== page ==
In mid-December, smog in Beijing, China, was so thick that the government was forced to issue a "red alert" for the first time, closing schools and limiting use of motor vehicles.
Red alerts are issued when poor air quality is expected for three consecutive days.
Less than two weeks later, a second red alert was issued when smog particles were expected to reach 20 times the level that is considered safe by the World Health Organization.
Pollution in Beijing is a common, everyday issue that millions of people deal with in the bustling city. Beijing's industrial coal burning and high concentration of motor vehicles are significant factors in producing the poor air conditions.
However, other natural factors play a role in enhancing the potentially life-threatening conditions.
Take the city's geography, to start.
"Beijing is backed up right against tall mountains which tend to act as a barrier for any smog to clear out," AccuWeather Senior Meteorologist Jason Nicholls said.
The Xishan and Yanshan mountain ranges act as a natural barrier, stalling air flow.
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Weather conditions in the winter can also lead to enhanced smog levels. Strong high pressure systems lead to temperature inversions, when a dense layer of cold air is trapped under a layer of warm air.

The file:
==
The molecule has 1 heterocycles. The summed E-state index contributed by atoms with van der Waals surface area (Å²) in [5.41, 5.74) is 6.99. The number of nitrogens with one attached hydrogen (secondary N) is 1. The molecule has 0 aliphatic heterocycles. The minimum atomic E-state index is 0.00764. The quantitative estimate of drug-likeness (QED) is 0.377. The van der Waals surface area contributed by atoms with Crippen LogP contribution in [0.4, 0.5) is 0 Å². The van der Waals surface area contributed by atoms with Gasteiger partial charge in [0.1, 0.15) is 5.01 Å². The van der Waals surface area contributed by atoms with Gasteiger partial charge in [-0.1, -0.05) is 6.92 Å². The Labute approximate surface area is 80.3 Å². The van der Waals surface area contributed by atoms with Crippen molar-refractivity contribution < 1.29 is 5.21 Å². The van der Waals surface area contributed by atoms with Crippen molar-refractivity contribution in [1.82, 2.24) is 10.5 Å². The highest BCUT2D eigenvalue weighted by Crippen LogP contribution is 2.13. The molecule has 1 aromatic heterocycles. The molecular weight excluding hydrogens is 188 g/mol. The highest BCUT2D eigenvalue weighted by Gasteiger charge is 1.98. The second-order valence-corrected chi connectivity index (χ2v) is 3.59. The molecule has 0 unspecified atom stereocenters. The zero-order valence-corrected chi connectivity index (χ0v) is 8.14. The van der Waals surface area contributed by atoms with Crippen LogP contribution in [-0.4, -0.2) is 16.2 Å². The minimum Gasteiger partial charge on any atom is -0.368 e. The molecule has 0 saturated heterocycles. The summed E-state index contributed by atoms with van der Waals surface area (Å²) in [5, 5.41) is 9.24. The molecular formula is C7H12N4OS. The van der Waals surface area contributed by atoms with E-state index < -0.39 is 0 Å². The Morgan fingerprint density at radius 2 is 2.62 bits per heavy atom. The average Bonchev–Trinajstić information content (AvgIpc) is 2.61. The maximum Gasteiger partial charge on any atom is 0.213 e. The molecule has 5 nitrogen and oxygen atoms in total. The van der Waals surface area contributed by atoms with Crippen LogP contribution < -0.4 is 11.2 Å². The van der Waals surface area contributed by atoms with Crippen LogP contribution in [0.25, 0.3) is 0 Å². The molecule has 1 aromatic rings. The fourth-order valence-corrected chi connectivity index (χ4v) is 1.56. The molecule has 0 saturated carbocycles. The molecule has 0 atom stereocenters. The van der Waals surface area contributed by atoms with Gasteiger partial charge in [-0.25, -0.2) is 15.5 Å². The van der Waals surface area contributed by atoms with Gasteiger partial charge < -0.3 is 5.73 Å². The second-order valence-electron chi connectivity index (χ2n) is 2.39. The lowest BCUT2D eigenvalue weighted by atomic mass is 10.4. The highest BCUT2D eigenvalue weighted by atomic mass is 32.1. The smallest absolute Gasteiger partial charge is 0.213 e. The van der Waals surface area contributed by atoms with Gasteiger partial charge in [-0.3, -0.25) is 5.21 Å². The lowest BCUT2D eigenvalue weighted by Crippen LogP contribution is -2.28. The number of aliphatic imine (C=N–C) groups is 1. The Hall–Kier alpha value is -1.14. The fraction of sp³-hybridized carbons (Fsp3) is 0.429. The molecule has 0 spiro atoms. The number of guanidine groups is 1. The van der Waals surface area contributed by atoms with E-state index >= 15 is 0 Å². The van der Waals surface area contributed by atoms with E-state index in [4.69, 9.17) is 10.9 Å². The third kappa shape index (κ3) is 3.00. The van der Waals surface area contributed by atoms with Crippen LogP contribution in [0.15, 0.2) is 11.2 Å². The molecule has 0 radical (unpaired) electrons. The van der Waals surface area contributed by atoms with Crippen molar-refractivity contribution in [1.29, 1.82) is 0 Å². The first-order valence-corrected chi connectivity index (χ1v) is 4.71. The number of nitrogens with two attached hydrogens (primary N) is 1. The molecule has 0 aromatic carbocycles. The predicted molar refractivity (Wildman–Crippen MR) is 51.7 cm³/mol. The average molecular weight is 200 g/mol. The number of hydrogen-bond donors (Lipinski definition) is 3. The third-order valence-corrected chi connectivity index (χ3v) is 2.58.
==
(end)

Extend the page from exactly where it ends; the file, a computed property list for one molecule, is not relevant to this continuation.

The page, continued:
"This traps pollutants near the surface," Nicholls said.
At the time of the record smog levels, a large area of high pressure had built over the region for several days, restricting air flow and allowing pollutants to build.
The thick smog was finally broken up by a front that delivered a fresh air mass to the city.
Valleys in Delhi, India, suffer from similar problems during the winter when air flow becomes stagnant, leading to weeks of low clouds and fog. Though not as severe, Los Angeles is subject to the same problems due to the city's pollution levels and placement.
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